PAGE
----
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History of Art and Visual Studies Faculty Books

Cosmos and Community in Early Medieval Art

Overview

In the rapidly changing world of the early Middle Ages, depictions of the cosmos represented a consistent point of reference across the three dominant states—the Frankish, Byzantine, and Islamic Empires. As these empires diverged from their Greco-Roman roots between 700 and 1000 A.D. and established distinctive medieval artistic traditions, cosmic imagery created a web of visual continuity, though local meanings of these images varied greatly. Benjamin Anderson uses thrones, tables, mantles, frescoes, and manuscripts to show how cosmological motifs informed relationships between individuals, especially the ruling elite, and communities, demonstrating how domestic and global politics informed the production and reception of these depictions. The first book to consider such imagery across the dramatically diverse cultures of Western Europe, Byzantium, and the Islamic Middle East, Cosmos and Community in Early Medieval Art illuminates the distinctions between the cosmological art of these three cultural spheres, and reasserts the centrality of astronomical imagery to the study of art history.

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Palmyra 1885: The Wolfe Expedition and the Photographs of John Henry Haynes

Overview

The new Cornucopia book, published in October 2016, is a sequel to Robert G. Ousterhout’s landmark study on the photographer John Henry Haynes in 2011, which is also now reprinted in a new edition with additional unpublished photographs. Lavishly illustrated with 85 colour plates, including some 80 images that have never before been published, this extraordinary portrait of Palmyra is introduced by Ousterhout and Benjamin Anderson of Cornell University (pictured left). The two other photoghraphs here show the Temple of Baalshamin, where Haynes and his friends camped, and one of the many panormas he took capturing the scale of this magnificent Roman desert city (both courtesy of Cornell University Library). On the cover is a view of the Greet Colonnade.

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Heaven, Hell, and Everything in Between: Murals of the Colonial Andes

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Examining vivid, often apocalyptic church murals, “Heaven, Hell, and Everything in Between” explores the sociopolitical situation represented by the artists who generated these murals for rural parishes. Arguing that the murals were embedded in complex networks of trade, commerce and the exchange of ideas between the Andes and Europe, Cohen Aponte also considers the ways in which artists and viewers worked through difficult questions of envisioning sacredness.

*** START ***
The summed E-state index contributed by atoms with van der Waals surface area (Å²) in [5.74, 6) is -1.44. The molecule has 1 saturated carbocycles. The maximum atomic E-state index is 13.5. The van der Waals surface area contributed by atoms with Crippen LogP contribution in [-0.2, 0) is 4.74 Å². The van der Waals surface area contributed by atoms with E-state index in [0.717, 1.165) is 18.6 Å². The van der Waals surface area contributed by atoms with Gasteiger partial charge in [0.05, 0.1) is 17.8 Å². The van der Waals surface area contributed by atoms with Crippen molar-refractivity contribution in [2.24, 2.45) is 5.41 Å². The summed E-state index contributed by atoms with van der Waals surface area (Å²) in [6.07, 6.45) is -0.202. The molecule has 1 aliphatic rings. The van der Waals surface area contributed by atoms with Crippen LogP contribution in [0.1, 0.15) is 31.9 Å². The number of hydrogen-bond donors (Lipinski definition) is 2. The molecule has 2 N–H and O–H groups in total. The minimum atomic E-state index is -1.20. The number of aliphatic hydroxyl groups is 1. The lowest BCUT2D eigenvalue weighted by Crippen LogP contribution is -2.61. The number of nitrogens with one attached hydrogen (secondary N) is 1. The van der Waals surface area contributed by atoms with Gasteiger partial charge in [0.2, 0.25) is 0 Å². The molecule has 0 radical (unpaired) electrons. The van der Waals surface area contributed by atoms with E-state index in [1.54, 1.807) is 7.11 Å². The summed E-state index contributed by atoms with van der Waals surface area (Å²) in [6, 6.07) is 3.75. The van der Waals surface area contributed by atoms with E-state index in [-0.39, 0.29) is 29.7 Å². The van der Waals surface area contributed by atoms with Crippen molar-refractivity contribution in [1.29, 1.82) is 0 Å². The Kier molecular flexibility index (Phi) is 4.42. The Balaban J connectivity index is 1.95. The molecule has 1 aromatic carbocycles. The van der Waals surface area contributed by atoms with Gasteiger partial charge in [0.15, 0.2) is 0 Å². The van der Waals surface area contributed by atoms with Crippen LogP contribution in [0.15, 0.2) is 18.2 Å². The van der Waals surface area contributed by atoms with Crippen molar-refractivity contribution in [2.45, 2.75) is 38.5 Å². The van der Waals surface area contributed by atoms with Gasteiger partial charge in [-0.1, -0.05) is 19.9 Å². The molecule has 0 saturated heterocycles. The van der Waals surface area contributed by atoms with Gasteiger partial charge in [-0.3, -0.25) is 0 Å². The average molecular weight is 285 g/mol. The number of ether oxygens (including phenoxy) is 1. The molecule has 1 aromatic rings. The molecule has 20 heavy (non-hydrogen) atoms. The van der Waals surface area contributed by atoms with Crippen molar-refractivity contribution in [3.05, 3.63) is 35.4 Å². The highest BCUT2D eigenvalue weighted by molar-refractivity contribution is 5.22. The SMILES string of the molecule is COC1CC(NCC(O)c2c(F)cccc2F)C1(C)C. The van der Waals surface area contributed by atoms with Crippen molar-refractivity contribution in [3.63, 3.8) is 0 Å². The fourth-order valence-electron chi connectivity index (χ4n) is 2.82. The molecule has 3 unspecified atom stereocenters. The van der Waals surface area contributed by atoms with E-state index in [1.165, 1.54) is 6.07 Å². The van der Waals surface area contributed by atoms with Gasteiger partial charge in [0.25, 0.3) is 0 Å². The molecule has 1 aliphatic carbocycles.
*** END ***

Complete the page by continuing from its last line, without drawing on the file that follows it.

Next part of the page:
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Anwar Jalal Shemza

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Layering postwar geometric abstraction with Arabic calligraphic forms, Anwar Jalal Shemza’s rich and imaginative body of work is surveyed for the first time in this comprehensive volume.

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Pintura colonial cusqueña: el esplendor del arte en los andes/Paintings of Colonial Cusco: Artistic Splendor in the Andes

Overview

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Cosmopolitanism in Mexican Visual Culture

Overview

Since the colonial era, Mexican art has emerged from an ongoing process of negotiation between the local and the global, which frequently involves invention, synthesis, and transformation of diverse discursive and artistic traditions. In this pathfinding book, Mar?a Fern?ndez uses the concept of cosmopolitanism to explore this important aspect of Mexican art, in which visual culture and power relations unite the local and the global, the national and the international, the universal and the particular. She argues that in Mexico, as in other colonized regions, colonization constructed power dynamics and forms of violence that persisted in the independent nation-state. Accordingly, Fern?ndez presents not only the visual qualities of objects, but also the discourses, ideas, desires, and practices that are fundamental to the very existence of visual objects.

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Ibrahim El-Salahi: A Visionary Modernist

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Ibrahim El-Salahi is one of the most influential figures in Sudanese modern art. Through his extraordinary artwork and remarkable writing and art criticism, he has made foundational contributions to the modernist movements in Africa and the Arab world. In his paintings, drawings, and illustrations, he engages with an array of traditional African, Arab, and Islamic visual sources as well as European art movements. His unique style transcends geographic and cultural boundaries and has inspired artists in Sudan and elsewhere in Africa for generations.

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Lines of Control: Partition as a Productive Space

Overview

A major critical reader and catalog (240 pages) associated with the exhibition Lines of Control. Featuring scholarly contributions by Salah Hassan, Naeem Mohaiemen, Aamir Mufti, Jolene Rickard, Sumathi Ramaswamy, Hyejong Yoo, and Nicole Wolf, and the work of 33 international contemporary artists and groups.